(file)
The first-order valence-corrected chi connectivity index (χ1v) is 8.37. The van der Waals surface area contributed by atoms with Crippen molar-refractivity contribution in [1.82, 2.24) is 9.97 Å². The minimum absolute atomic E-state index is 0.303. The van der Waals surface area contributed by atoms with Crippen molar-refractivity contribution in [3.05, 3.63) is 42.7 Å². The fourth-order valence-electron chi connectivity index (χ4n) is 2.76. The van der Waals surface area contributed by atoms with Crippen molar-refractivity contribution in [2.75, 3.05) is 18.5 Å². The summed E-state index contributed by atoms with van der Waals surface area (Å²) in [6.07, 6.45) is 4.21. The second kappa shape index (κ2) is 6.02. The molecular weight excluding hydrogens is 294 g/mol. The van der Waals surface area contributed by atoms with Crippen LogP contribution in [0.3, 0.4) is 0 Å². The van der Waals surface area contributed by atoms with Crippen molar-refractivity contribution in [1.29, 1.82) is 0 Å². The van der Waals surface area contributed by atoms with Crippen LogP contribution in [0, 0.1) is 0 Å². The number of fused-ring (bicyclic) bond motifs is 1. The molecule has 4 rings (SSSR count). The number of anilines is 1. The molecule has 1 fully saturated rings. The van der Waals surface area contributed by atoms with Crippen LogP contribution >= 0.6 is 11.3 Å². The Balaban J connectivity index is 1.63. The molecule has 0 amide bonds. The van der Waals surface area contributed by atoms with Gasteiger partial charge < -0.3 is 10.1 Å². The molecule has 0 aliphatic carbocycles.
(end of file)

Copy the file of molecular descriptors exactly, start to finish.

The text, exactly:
The first-order valence-corrected chi connectivity index (χ1v) is 8.37. The van der Waals surface area contributed by atoms with Crippen molar-refractivity contribution in [1.82, 2.24) is 9.97 Å². The minimum absolute atomic E-state index is 0.303. The van der Waals surface area contributed by atoms with Crippen molar-refractivity contribution in [3.05, 3.63) is 42.7 Å². The fourth-order valence-electron chi connectivity index (χ4n) is 2.76. The van der Waals surface area contributed by atoms with Crippen molar-refractivity contribution in [2.75, 3.05) is 18.5 Å². The summed E-state index contributed by atoms with van der Waals surface area (Å²) in [6.07, 6.45) is 4.21. The second kappa shape index (κ2) is 6.02. The molecular weight excluding hydrogens is 294 g/mol. The van der Waals surface area contributed by atoms with Crippen LogP contribution in [0.3, 0.4) is 0 Å². The van der Waals surface area contributed by atoms with Crippen molar-refractivity contribution in [1.29, 1.82) is 0 Å². The van der Waals surface area contributed by atoms with Crippen LogP contribution in [0, 0.1) is 0 Å². The number of fused-ring (bicyclic) bond motifs is 1. The molecule has 4 rings (SSSR count). The number of anilines is 1. The molecule has 1 fully saturated rings. The van der Waals surface area contributed by atoms with Crippen LogP contribution >= 0.6 is 11.3 Å². The Balaban J connectivity index is 1.63. The molecule has 0 amide bonds. The van der Waals surface area contributed by atoms with Gasteiger partial charge < -0.3 is 10.1 Å². The molecule has 0 aliphatic carbocycles.